Durbin: I think that it gets down to their situation, what they face. If the price of the commodity at the market – corn around I think $3.86 as we taped this show and soybeans a little over $8 a bushel – if that is not a price that really covers input costs and creates profitability, the government has to step in. Or if there’s an intervening weather event, whether it’s a drought or a flood, the government needs to step in. But in good times America farmers, corn growers and others, have to expect that they’re on their own. We’re not here to provide any helping hand to a farmer who’s doing well. There was a time last year when that was the case, maybe not so much this year, but you have to look at each individual year. I found over time that when you take a position like John McCain’s, it really doesn’t – it’s not sensitive to the reality of …

Yepsen: Senator, I want to go back to this question of what faces the lame duck Congress and what faces, then, the next Congress and the new president. You know, as I look at the issues – as you look at the issues facing the country as an American political leader and the challenges you face, aren’t your old tools for dealing with them not working? We’ve got record levels of debt, which makes it difficult for you to spend more money the way Franklin Roosevelt did. The lack of money means it’s difficult for republicans to cut taxes. So where do you go in the toolbox for solutions to economic problems?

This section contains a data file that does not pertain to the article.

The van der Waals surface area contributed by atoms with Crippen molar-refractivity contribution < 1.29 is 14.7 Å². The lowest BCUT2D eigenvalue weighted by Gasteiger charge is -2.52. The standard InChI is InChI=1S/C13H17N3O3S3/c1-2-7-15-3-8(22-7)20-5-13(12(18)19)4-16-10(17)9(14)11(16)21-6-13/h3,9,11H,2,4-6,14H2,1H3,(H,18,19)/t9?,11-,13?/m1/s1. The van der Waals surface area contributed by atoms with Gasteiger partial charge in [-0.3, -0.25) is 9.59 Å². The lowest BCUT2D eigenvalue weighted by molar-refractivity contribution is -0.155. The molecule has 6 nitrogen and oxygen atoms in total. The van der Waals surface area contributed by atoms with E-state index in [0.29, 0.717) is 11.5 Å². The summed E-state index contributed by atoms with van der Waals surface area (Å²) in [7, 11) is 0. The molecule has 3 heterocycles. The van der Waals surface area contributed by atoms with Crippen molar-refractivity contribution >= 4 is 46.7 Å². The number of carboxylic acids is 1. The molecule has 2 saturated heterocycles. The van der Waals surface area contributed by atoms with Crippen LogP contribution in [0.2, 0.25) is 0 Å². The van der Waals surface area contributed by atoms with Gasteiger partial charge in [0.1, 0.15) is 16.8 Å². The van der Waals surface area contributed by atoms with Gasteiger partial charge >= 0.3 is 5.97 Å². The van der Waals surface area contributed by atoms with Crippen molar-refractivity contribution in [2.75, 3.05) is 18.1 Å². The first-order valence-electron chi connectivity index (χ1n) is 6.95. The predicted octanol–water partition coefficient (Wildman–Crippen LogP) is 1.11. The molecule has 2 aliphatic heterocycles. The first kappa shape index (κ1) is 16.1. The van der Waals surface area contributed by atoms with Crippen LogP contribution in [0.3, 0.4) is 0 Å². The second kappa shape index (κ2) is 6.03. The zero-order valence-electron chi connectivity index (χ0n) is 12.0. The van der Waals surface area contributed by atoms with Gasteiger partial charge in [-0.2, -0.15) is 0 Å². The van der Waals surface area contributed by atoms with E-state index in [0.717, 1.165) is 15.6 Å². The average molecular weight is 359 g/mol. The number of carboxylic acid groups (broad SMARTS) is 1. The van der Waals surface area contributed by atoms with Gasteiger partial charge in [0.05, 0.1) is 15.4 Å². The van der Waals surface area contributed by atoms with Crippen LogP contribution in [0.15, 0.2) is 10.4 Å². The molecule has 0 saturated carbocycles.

Durbin: Let me take it from a different angle. If you come across an accident and there’s someone who appears to be bleeding to death, do you check the price of the tourniquet before you pull it out of the box and use it? No. You realize that if you don’t apply that tourniquet and do it quickly, that person could die. If we don’t move quickly to get this economy back on its feet, to apply the tourniquet to stop the bleeding, then sadly we’re going to be in for a long recession and a lot of pain to follow. Now, I will concede, this isn’t an easy time nor an easy challenge. It’s tough. But if you’re going to move this economy out of recession, you’ve got to continue that we have to put some fuel into this economy with tax cuts for working families, with the kind of tax cuts for small businesses that will give them a fighting chance. And Barack had an announcement on that last week. I might also – I’d like to say a word about health care, if I can too. Well, we’ve got a stark contrast. John McCain has now proposed, the Wall Street Journal reported, dramatic cuts in Medicare and Medicaid to pay for his health care plan. That’s going to mean a 20% cut in Medicare that 500,000 Iowans depend on and over 100,000 who depend on Medicaid, children, are going to see cutbacks in their benefits because of John McCain’s health care plan.

Yepsen: Senator, we’re out of time. Thanks for being with us today. You’ve been a good surrogate for Barack Obama. And we want your viewers to know we’ve invited the republicans to provide a surrogate as well. So thank you for being with us.

Durbin: Thank you. Appreciate it.

Yepsen: Now, on our next edition of Iowa Press we look to the Iowa statehouse and to the impact of the upcoming balance of power there. Joining us are two legislative leaders in the Iowa House of Representatives – Kevin McCarthy, a democrat from Des Moines, is the majority leader in the House and Christopher Rants, a republican from Sioux City, is the House minority leader – and they’ll be here to discuss the issues heading into the general election. We return next weekend at our regular Iowa Press airtimes, Friday at 7:30 and Sunday morning at 11:30. I hope you’ll tune in. I’m David Yepsen. Thanks for joining us here on statewide Iowa Public Television.